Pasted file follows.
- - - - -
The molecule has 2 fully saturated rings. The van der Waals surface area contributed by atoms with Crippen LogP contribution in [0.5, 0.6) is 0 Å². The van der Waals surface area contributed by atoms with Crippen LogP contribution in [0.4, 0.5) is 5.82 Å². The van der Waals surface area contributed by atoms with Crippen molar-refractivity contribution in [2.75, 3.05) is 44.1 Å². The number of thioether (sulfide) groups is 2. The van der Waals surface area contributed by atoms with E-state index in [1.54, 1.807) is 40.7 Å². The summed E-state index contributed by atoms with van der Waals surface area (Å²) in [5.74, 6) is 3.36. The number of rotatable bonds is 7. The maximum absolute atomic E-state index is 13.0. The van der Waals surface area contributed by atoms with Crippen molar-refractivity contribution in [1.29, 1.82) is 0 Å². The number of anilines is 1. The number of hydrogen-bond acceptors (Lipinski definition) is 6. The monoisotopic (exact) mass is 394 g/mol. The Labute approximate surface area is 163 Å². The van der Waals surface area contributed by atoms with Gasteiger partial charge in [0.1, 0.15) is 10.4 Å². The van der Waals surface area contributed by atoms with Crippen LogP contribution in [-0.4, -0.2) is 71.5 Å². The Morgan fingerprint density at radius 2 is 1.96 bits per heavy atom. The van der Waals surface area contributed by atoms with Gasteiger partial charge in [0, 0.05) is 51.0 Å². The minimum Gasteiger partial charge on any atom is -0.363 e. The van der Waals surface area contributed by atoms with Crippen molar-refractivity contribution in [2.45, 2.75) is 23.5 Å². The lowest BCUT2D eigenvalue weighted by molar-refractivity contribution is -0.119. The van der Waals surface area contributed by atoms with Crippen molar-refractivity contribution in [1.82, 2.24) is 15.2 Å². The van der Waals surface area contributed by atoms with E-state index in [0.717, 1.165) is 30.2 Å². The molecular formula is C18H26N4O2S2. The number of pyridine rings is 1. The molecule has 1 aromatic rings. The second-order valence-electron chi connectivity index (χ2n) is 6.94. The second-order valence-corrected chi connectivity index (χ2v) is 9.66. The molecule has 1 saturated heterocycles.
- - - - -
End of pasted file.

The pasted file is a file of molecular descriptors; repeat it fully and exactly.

The molecule has 2 fully saturated rings. The van der Waals surface area contributed by atoms with Crippen LogP contribution in [0.5, 0.6) is 0 Å². The van der Waals surface area contributed by atoms with Crippen LogP contribution in [0.4, 0.5) is 5.82 Å². The van der Waals surface area contributed by atoms with Crippen molar-refractivity contribution in [2.75, 3.05) is 44.1 Å². The number of thioether (sulfide) groups is 2. The van der Waals surface area contributed by atoms with E-state index in [1.54, 1.807) is 40.7 Å². The summed E-state index contributed by atoms with van der Waals surface area (Å²) in [5.74, 6) is 3.36. The number of rotatable bonds is 7. The maximum absolute atomic E-state index is 13.0. The van der Waals surface area contributed by atoms with Crippen molar-refractivity contribution in [1.29, 1.82) is 0 Å². The number of anilines is 1. The number of hydrogen-bond acceptors (Lipinski definition) is 6. The monoisotopic (exact) mass is 394 g/mol. The Labute approximate surface area is 163 Å². The van der Waals surface area contributed by atoms with Gasteiger partial charge in [0.1, 0.15) is 10.4 Å². The van der Waals surface area contributed by atoms with Crippen LogP contribution in [-0.4, -0.2) is 71.5 Å². The Morgan fingerprint density at radius 2 is 1.96 bits per heavy atom. The van der Waals surface area contributed by atoms with Gasteiger partial charge in [0, 0.05) is 51.0 Å². The minimum Gasteiger partial charge on any atom is -0.363 e. The van der Waals surface area contributed by atoms with Crippen molar-refractivity contribution in [2.45, 2.75) is 23.5 Å². The lowest BCUT2D eigenvalue weighted by molar-refractivity contribution is -0.119. The van der Waals surface area contributed by atoms with Crippen molar-refractivity contribution in [1.82, 2.24) is 15.2 Å². The van der Waals surface area contributed by atoms with E-state index in [0.717, 1.165) is 30.2 Å². The molecular formula is C18H26N4O2S2. The number of pyridine rings is 1. The molecule has 1 aromatic rings. The second-order valence-electron chi connectivity index (χ2n) is 6.94. The second-order valence-corrected chi connectivity index (χ2v) is 9.66. The molecule has 1 saturated heterocycles.